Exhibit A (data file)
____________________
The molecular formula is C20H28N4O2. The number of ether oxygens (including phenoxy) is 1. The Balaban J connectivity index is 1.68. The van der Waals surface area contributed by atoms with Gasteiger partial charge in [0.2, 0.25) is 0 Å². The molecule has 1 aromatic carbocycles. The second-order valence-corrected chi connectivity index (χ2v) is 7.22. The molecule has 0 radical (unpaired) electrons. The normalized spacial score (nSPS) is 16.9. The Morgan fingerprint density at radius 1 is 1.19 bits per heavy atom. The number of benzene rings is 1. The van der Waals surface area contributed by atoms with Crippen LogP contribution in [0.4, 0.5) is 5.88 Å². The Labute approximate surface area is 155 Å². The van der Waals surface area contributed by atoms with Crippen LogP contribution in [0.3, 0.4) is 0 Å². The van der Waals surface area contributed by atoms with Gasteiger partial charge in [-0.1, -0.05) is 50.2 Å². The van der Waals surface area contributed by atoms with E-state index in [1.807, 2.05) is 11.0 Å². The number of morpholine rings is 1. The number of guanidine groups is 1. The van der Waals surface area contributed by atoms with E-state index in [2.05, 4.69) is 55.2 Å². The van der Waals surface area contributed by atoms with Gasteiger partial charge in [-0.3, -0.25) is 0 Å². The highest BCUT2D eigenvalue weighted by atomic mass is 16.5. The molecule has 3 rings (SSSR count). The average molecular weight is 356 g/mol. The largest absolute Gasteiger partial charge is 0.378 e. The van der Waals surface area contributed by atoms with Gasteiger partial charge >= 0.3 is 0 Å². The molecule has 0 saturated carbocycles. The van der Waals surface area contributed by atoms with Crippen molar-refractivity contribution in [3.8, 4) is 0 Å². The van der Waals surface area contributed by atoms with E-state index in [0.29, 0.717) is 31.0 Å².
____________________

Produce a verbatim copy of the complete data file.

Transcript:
The molecular formula is C20H28N4O2. The number of ether oxygens (including phenoxy) is 1. The Balaban J connectivity index is 1.68. The van der Waals surface area contributed by atoms with Gasteiger partial charge in [0.2, 0.25) is 0 Å². The molecule has 1 aromatic carbocycles. The second-order valence-corrected chi connectivity index (χ2v) is 7.22. The molecule has 0 radical (unpaired) electrons. The normalized spacial score (nSPS) is 16.9. The Morgan fingerprint density at radius 1 is 1.19 bits per heavy atom. The number of benzene rings is 1. The van der Waals surface area contributed by atoms with Crippen LogP contribution in [0.4, 0.5) is 5.88 Å². The Labute approximate surface area is 155 Å². The van der Waals surface area contributed by atoms with Crippen LogP contribution in [0.3, 0.4) is 0 Å². The van der Waals surface area contributed by atoms with Gasteiger partial charge in [-0.1, -0.05) is 50.2 Å². The van der Waals surface area contributed by atoms with E-state index in [1.807, 2.05) is 11.0 Å². The number of morpholine rings is 1. The number of guanidine groups is 1. The van der Waals surface area contributed by atoms with E-state index in [2.05, 4.69) is 55.2 Å². The van der Waals surface area contributed by atoms with Gasteiger partial charge in [-0.3, -0.25) is 0 Å². The highest BCUT2D eigenvalue weighted by atomic mass is 16.5. The molecule has 3 rings (SSSR count). The average molecular weight is 356 g/mol. The largest absolute Gasteiger partial charge is 0.378 e. The van der Waals surface area contributed by atoms with Gasteiger partial charge >= 0.3 is 0 Å². The molecule has 0 saturated carbocycles. The van der Waals surface area contributed by atoms with Crippen molar-refractivity contribution in [3.8, 4) is 0 Å². The van der Waals surface area contributed by atoms with E-state index in [0.29, 0.717) is 31.0 Å².